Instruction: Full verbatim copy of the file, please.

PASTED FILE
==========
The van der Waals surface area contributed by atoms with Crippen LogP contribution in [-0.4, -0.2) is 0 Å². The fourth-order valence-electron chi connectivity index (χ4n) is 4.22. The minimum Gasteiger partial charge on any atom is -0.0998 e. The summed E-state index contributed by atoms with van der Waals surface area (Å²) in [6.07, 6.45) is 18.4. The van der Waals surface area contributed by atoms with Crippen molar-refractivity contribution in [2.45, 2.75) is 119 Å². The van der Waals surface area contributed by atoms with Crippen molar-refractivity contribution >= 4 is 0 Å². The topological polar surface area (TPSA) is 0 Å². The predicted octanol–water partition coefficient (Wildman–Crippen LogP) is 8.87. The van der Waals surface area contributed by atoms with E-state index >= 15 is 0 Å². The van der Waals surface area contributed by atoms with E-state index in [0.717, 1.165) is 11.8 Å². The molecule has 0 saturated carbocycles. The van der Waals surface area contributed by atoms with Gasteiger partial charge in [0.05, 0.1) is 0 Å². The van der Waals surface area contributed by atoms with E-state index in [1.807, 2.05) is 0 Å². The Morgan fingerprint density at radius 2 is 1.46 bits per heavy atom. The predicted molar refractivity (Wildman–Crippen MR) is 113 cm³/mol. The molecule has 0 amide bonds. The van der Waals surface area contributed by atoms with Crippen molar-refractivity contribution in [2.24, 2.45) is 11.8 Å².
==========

The van der Waals surface area contributed by atoms with Crippen LogP contribution in [-0.4, -0.2) is 0 Å². The fourth-order valence-electron chi connectivity index (χ4n) is 4.22. The minimum Gasteiger partial charge on any atom is -0.0998 e. The summed E-state index contributed by atoms with van der Waals surface area (Å²) in [6.07, 6.45) is 18.4. The van der Waals surface area contributed by atoms with Crippen molar-refractivity contribution in [2.45, 2.75) is 119 Å². The van der Waals surface area contributed by atoms with Crippen molar-refractivity contribution >= 4 is 0 Å². The topological polar surface area (TPSA) is 0 Å². The predicted octanol–water partition coefficient (Wildman–Crippen LogP) is 8.87. The van der Waals surface area contributed by atoms with E-state index >= 15 is 0 Å². The van der Waals surface area contributed by atoms with E-state index in [0.717, 1.165) is 11.8 Å². The molecule has 0 saturated carbocycles. The van der Waals surface area contributed by atoms with Gasteiger partial charge in [0.05, 0.1) is 0 Å². The van der Waals surface area contributed by atoms with E-state index in [1.807, 2.05) is 0 Å². The Morgan fingerprint density at radius 2 is 1.46 bits per heavy atom. The predicted molar refractivity (Wildman–Crippen MR) is 113 cm³/mol. The molecule has 0 amide bonds. The van der Waals surface area contributed by atoms with Crippen molar-refractivity contribution in [2.24, 2.45) is 11.8 Å².